Ryan Lee: A bloodless revolution

The unfortunate potential for gay rights at the Sochi games

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Less than a month before the start of the Winter Games, Russian President Vladimir Putin has emerged as the most sinister Olympic villain since Tonya Harding.

Having spent the last decade clubbing his country with vintage totalitarianism, the Russian dictator is eager to impress the rest of the world with his revived empire. Awarding the 2014 Games to Sochi is what one would expect from an entity with the moral reputation of the International Olympic Committee, whose legacy on human rights includes embracing Hitler on the eve of World War II and expelling African-American athletes who became ambassadors of the Civil Rights movement in 1968.

However, as a sports fan and sentimentalist, my instinct was to oppose the idea of boycotting the games, despite Russia’s grotesque campaign against LGBT life and culture. Specifically, I defer to the athletes who have committed their lives to achieving rarified excellence, and I generally doubt the effectiveness of boycotts that are exclusively passive.

Like any self-respecting Reality TV junkie, I adore Andy Cohen; and the ensuing criticism is couched with the privilege of a gay writer who has never been invited to judge a beauty pageant in one of the most homophobic countries on earth. Still, I was disappointed when I heard that the Bravo execu-queen was protesting Russia’s anti-LGBT crackdown by not attending the Miss Universe pageant in Moscow last summer.

No gay Russian was protected, no solidarity shown nor progress gained, by the missed opportunity for one of the most flamboyant (and culturally powerful) gay men in America to prance through Red Square in defiance of Putin’s violent ignorance. Cohen’s mere existence qualifies as “gay propaganda,” and his presence in Russia would have been a powerful test of the Russo determination to eradicate “non-traditional sexual relations.”

There’s the possibility that Cohen could have been thrown in a Kremlin dungeon or pummeled to death with (empty) bottles of vodka by a Moscow mob. More likely, he would have called Putin’s bluff while compiling the most kickass B-roll footage in the history of Bravo programming.

In a few weeks, LGBT Olympians from across the globe, as well as the U.S. delegation to Sochi appointed by President Obama, will help us all understand the Russian government’s sincerity in prohibiting any and all positive expressions of homosexuality. I continue to believe that Putin is too clever a tyrant to showcase his country’s bigotry for an international audience.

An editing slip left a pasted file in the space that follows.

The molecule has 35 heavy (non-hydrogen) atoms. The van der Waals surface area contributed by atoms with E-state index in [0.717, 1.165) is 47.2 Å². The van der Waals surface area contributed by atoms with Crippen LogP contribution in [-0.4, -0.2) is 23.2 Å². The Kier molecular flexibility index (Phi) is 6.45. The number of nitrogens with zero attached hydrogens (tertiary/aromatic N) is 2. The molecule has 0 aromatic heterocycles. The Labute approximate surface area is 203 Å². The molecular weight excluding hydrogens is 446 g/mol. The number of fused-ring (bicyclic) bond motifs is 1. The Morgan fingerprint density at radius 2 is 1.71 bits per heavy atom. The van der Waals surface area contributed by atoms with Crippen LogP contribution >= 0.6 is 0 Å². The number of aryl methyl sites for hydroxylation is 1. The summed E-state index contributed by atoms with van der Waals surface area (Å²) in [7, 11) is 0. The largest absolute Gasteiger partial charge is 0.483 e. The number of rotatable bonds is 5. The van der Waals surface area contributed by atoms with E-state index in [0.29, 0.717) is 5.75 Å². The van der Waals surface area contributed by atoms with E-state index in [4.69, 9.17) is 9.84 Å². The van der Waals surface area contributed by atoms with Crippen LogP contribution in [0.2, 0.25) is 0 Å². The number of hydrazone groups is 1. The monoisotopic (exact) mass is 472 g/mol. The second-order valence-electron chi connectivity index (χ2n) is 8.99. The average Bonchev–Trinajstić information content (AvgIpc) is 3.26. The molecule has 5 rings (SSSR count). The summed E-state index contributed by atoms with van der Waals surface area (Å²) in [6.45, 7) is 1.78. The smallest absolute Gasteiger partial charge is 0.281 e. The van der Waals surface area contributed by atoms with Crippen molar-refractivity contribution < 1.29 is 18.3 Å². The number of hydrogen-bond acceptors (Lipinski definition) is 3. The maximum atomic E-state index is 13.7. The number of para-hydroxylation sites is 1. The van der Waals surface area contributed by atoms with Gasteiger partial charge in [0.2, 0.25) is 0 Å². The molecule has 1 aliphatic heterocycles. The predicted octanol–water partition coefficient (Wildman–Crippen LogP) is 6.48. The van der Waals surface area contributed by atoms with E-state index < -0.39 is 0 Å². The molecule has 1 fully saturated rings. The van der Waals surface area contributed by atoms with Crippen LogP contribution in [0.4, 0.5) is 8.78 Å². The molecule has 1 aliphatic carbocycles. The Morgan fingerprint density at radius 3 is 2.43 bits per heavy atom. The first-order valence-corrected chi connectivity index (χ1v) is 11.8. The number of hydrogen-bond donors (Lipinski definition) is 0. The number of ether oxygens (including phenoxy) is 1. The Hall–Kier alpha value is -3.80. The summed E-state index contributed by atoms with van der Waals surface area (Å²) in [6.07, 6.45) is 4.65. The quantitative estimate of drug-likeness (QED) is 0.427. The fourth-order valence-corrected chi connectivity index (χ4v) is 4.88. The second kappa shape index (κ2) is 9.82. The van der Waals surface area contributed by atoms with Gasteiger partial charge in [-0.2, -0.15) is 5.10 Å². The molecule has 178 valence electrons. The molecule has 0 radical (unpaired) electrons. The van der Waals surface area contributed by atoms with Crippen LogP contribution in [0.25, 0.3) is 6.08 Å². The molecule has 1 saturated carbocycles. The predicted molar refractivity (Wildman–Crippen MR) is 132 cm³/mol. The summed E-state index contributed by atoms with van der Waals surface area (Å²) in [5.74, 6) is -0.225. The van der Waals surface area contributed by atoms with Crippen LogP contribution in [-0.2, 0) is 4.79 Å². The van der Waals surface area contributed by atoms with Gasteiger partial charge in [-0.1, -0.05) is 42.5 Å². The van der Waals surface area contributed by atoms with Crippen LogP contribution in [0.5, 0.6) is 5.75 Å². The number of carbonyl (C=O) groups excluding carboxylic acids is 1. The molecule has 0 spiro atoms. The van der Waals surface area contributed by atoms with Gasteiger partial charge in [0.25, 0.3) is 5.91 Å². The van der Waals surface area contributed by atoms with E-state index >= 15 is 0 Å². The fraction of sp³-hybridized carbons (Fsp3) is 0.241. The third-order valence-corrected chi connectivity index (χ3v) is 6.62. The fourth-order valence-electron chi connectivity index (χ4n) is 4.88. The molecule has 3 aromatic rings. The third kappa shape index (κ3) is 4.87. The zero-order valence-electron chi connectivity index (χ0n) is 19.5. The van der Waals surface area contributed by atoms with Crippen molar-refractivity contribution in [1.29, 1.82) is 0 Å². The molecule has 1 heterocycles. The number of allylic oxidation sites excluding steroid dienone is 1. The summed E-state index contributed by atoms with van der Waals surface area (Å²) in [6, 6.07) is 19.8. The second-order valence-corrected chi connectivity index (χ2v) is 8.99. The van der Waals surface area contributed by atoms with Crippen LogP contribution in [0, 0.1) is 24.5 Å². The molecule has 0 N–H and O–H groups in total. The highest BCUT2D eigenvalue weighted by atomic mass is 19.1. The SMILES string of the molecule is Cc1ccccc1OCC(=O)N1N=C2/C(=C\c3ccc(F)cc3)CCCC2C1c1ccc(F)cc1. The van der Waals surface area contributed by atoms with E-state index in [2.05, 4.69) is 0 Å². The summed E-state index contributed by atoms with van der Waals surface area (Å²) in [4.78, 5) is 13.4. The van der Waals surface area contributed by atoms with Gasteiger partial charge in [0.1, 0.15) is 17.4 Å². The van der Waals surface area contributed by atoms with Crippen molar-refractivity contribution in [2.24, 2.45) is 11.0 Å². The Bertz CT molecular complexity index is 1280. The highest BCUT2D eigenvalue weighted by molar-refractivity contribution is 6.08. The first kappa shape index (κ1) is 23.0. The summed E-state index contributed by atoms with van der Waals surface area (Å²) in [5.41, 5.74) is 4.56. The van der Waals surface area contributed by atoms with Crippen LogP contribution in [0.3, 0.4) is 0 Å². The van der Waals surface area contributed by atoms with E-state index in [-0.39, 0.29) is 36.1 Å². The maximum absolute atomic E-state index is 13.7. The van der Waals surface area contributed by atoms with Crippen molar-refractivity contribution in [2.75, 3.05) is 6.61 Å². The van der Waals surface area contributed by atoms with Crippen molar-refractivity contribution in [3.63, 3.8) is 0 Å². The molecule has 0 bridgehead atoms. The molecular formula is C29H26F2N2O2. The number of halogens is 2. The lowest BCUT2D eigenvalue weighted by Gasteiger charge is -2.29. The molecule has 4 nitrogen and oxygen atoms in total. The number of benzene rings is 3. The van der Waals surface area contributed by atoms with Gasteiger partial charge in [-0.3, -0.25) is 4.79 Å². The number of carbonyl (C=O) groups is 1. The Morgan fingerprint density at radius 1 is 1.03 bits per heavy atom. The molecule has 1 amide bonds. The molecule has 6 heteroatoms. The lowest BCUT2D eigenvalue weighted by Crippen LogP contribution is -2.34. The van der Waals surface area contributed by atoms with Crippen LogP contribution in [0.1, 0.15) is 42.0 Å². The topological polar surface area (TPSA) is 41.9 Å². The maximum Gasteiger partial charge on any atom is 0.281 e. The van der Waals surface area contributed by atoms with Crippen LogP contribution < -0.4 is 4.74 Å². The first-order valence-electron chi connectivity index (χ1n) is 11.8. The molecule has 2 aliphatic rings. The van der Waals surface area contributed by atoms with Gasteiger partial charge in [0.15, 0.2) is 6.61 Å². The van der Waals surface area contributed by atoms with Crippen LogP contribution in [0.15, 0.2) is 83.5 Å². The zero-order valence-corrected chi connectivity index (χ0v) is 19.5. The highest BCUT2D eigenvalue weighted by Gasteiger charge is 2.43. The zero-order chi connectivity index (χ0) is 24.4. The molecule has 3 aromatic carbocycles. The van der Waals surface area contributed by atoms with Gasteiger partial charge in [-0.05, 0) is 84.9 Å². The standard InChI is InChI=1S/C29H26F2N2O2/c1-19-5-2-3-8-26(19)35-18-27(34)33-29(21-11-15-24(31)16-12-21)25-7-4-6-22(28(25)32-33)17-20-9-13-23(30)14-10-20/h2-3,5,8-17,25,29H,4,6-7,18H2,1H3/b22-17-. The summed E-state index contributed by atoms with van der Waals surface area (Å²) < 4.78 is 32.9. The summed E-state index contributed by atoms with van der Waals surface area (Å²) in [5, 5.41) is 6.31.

If he is not, or if Russian vigilantes defend their homophobic laws by attacking LGBT protestors, it may be a necessary moment in gay rights history.

For a movement that started with a weekend of rioting, ours has been a remarkably bloodless revolution. There have been generations of war launched by more subtle requests than asking God to revise his position on abominations, but the accelerated success of the Gay Rights movement in America has occurred without the violence characteristic of human rights uprisings.

Without question, there has been ghastly violence inflicted upon individual LGBT Americans in the 45 years since Stonewall and long before, and there remain too many places in our world where any expression of homosexuality or gender variance is a death sentence.

And in reality, two men holding hands are as likely to be attacked walking down most of the streets in Georgia as they are in Sochi, Russia. Our inclusion in sitcom casts and victories with marriage equality can make us ― and heterosexuals ― forget about the enduring threat faced by those who are too much of themselves in the wrong place where it’s always the wrong time.

I wish martyrdom on no one and abhor all violence. But it’s hard for me to imagine a vodka boycott or online petition motivating the world to eliminate its violent opposition to LGBT human beings. I yearn to show solidarity with Jamaicans, Russians, Ugandans, Nigerians and the many LGBT populations that live in endless peril.

I believe we can do so by committing to making sure that our homeland is as safe to LGBT individuals as we say that we wish theirs could be. Yet, I have lacked the courage to sit intimately beside another man on a MARTA train or exchange kisses on the platform the way the young straight couple did.

Our presence in our communities is as important as LGBT athletes being in Sochi, and I am cheering for their ― and our ― safety and triumph.